Phenotypic screening for quinolone resistance in Escherichia coli.

Recent studies show that rectal colonization with low-level ciprofloxacin-resistant Escherichia coli (ciprofloxacin minimal inhibitory concentration (MIC) above the epidemiological cutoff point, but below the clinical breakpoint for resistance), i. e., in the range > 0.06-0.5 mg/L is an independent risk factor for febrile urinary tract infection after transrectal ultrasound-guided biopsy (TRUS-B) of the prostate, adding to the other risk posed by established ciprofloxacin resistance in E. coli (MIC > 0.5 mg/L) as currently defined. We aimed to identify the quinolone that by disk diffusion best discriminates phenotypic wild-type isolates (ciprofloxacin MIC ≤ 0.06 mg/L) of E. coli from isolates with acquired resistance, and to determine the resistance genotype of each isolate. The susceptibility of 108 E. coli isolates was evaluated by ciprofloxacin, levofloxacin, moxifloxacin, nalidixic acid, and pefloxacin disk diffusion and correlated to ciprofloxacin MIC (broth microdilution) using EUCAST methodology. Genotypic resistance was identified by PCR and DNA sequencing. The specificity was 100% for all quinolone disks. Sensitivity varied substantially, as follows: ciprofloxacin 59%, levofloxacin 46%, moxifloxacin 59%, nalidixic acid 97%, and pefloxacin 97%. We suggest that in situations where low-level quinolone resistance might be of importance, such as when screening for quinolone resistance in fecal samples pre-TRUS-B, a pefloxacin (S ≥ 24 mm) or nalidixic acid (S ≥ 19 mm) disk, or a combination of the two, should be used. In a setting where plasmid-mediated resistance is prevalent, pefloxacin might perform better than nalidixic acid.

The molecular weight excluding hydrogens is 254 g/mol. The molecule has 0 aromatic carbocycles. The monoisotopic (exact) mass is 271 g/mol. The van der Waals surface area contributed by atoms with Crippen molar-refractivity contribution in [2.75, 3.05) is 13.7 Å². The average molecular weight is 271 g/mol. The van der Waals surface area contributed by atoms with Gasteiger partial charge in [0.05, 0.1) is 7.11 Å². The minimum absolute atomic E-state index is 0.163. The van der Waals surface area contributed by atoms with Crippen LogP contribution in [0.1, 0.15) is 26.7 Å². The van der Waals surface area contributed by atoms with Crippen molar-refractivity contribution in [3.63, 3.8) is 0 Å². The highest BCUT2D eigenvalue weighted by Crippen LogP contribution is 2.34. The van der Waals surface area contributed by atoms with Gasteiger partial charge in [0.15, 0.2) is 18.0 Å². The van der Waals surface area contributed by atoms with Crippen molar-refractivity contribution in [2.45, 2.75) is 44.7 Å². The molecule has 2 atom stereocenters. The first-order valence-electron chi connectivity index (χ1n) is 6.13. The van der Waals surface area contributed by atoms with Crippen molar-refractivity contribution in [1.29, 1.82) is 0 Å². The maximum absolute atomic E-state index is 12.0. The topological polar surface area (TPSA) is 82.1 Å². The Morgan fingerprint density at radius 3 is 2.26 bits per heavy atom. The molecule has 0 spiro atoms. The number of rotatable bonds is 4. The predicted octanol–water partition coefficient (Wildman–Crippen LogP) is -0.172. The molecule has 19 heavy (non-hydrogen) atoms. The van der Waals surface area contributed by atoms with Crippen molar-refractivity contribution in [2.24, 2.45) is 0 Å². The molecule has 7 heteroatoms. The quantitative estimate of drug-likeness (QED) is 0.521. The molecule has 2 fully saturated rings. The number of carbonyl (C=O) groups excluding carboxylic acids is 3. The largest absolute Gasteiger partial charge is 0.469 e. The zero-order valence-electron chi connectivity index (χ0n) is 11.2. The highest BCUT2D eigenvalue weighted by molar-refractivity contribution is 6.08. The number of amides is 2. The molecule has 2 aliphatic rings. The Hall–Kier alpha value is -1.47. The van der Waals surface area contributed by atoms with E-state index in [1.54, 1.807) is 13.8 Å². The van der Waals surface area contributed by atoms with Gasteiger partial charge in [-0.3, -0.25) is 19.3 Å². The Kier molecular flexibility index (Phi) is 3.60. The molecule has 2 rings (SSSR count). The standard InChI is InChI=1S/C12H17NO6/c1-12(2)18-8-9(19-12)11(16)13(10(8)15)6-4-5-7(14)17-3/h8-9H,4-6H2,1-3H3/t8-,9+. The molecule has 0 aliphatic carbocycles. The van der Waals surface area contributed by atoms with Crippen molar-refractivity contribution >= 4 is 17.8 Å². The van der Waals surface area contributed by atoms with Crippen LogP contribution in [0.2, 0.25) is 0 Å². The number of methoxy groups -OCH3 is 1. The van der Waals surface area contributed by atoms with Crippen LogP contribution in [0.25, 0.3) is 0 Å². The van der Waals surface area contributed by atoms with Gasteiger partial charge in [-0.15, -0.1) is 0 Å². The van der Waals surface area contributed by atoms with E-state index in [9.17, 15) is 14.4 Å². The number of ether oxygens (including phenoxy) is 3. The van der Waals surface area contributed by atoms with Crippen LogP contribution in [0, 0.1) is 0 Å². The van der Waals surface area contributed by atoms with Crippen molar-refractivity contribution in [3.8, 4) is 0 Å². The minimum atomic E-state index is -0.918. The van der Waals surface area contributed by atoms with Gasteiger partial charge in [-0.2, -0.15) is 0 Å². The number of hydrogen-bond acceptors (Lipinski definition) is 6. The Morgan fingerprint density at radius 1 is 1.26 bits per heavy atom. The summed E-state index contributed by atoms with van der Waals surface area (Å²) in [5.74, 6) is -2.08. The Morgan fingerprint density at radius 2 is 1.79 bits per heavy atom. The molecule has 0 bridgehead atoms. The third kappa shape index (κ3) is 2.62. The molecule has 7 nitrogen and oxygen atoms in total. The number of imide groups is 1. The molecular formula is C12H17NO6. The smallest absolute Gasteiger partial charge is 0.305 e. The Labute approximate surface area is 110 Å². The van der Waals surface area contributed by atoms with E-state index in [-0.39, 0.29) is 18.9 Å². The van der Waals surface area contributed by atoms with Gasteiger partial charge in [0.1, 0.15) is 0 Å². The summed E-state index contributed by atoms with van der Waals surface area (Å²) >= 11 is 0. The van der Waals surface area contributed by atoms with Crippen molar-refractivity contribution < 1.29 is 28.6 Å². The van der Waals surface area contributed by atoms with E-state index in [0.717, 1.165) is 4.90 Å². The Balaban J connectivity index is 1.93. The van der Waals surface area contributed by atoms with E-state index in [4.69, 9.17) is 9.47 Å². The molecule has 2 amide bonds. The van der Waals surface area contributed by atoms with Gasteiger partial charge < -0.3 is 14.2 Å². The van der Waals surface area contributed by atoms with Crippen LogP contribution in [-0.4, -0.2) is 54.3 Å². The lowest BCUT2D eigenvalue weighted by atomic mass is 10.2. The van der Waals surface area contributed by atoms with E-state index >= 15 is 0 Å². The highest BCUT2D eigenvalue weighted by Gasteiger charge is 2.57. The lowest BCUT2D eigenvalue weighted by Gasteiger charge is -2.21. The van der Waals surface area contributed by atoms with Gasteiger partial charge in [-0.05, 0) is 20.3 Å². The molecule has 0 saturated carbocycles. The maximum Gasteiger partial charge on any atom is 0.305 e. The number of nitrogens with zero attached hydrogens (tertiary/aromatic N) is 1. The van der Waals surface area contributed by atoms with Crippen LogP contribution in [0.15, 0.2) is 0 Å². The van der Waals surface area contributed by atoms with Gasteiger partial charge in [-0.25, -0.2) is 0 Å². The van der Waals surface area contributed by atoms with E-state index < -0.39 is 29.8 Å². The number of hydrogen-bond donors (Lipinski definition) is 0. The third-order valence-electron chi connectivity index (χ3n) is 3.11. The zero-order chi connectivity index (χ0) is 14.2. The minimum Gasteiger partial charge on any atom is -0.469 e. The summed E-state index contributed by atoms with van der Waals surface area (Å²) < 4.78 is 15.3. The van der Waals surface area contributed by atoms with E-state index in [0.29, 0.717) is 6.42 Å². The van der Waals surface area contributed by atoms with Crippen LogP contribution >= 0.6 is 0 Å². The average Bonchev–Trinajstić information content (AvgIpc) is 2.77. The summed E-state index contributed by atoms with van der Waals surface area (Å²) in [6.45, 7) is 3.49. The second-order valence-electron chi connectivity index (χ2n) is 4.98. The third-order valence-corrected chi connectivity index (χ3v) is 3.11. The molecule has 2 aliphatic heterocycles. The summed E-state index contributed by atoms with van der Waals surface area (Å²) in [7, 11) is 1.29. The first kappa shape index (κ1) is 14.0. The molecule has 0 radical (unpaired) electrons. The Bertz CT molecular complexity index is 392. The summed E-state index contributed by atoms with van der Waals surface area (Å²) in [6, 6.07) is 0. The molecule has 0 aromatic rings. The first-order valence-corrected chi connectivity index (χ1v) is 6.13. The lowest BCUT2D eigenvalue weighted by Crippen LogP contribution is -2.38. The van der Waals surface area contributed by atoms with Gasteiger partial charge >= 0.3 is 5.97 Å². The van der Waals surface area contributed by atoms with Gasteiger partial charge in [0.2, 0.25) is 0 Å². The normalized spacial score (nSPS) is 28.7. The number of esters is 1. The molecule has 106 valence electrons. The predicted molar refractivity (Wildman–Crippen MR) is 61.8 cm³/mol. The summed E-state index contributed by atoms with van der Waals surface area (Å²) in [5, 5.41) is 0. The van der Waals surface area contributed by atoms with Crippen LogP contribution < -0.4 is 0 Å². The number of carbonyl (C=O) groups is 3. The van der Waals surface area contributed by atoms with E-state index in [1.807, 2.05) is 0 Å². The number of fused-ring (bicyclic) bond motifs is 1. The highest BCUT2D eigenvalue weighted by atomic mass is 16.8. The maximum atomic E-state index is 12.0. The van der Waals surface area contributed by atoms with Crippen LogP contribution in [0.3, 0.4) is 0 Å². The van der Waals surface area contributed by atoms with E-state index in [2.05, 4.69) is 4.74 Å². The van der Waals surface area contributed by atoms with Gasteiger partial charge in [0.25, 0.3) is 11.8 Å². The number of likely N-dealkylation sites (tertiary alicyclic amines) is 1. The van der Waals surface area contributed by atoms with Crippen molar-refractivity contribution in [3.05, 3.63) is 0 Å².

European journal of clinical microbiology & infectious diseases : official publication of the European Society of Clinical Microbiology. 2019 Jun 18 [Epub ahead of print]

Linus Dellgren, Carina Claesson, Marie Högdahl, Jon Forsberg, Håkan Hanberger, Lennart E Nilsson, Anita Hällgren

Department of Infectious Diseases, Linköping University, Linköping, Sweden., Department of Clinical and Experimental Medicine, Linköping University, Linköping, Sweden., Department of Infectious Diseases, Linköping University, Linköping, Sweden. .

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